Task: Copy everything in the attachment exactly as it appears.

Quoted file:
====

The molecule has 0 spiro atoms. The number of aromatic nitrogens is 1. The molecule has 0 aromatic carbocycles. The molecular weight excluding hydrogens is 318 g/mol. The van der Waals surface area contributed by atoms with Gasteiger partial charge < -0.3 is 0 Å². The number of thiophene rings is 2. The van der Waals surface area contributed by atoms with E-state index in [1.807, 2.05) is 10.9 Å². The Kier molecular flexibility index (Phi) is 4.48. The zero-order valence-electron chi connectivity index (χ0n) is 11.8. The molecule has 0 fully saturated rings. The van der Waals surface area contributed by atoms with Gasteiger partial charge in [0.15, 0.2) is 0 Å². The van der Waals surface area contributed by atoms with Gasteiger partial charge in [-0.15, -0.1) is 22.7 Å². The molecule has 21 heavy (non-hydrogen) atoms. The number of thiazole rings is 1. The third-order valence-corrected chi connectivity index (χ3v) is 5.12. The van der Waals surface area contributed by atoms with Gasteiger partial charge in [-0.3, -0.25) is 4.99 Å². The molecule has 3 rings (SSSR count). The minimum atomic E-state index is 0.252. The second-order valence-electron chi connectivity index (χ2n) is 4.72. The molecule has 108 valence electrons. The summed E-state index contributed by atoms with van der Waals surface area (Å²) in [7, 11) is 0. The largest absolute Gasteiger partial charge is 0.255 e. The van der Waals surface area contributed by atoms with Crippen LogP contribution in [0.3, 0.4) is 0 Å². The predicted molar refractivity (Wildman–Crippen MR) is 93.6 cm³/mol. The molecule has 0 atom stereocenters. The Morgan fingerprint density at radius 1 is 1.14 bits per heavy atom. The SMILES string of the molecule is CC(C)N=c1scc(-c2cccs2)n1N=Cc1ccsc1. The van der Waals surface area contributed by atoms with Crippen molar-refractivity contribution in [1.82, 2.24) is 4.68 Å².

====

The molecule has 0 spiro atoms. The number of aromatic nitrogens is 1. The molecule has 0 aromatic carbocycles. The molecular weight excluding hydrogens is 318 g/mol. The van der Waals surface area contributed by atoms with Gasteiger partial charge < -0.3 is 0 Å². The number of thiophene rings is 2. The van der Waals surface area contributed by atoms with E-state index in [1.807, 2.05) is 10.9 Å². The Kier molecular flexibility index (Phi) is 4.48. The zero-order valence-electron chi connectivity index (χ0n) is 11.8. The molecule has 0 fully saturated rings. The van der Waals surface area contributed by atoms with Gasteiger partial charge in [0.15, 0.2) is 0 Å². The van der Waals surface area contributed by atoms with Gasteiger partial charge in [-0.15, -0.1) is 22.7 Å². The molecule has 21 heavy (non-hydrogen) atoms. The number of thiazole rings is 1. The third-order valence-corrected chi connectivity index (χ3v) is 5.12. The van der Waals surface area contributed by atoms with Gasteiger partial charge in [-0.3, -0.25) is 4.99 Å². The molecule has 3 rings (SSSR count). The minimum atomic E-state index is 0.252. The second-order valence-electron chi connectivity index (χ2n) is 4.72. The molecule has 108 valence electrons. The summed E-state index contributed by atoms with van der Waals surface area (Å²) in [7, 11) is 0. The largest absolute Gasteiger partial charge is 0.255 e. The van der Waals surface area contributed by atoms with Crippen LogP contribution in [0.3, 0.4) is 0 Å². The predicted molar refractivity (Wildman–Crippen MR) is 93.6 cm³/mol. The molecule has 0 atom stereocenters. The Morgan fingerprint density at radius 1 is 1.14 bits per heavy atom. The SMILES string of the molecule is CC(C)N=c1scc(-c2cccs2)n1N=Cc1ccsc1. The van der Waals surface area contributed by atoms with Crippen molar-refractivity contribution in [1.82, 2.24) is 4.68 Å².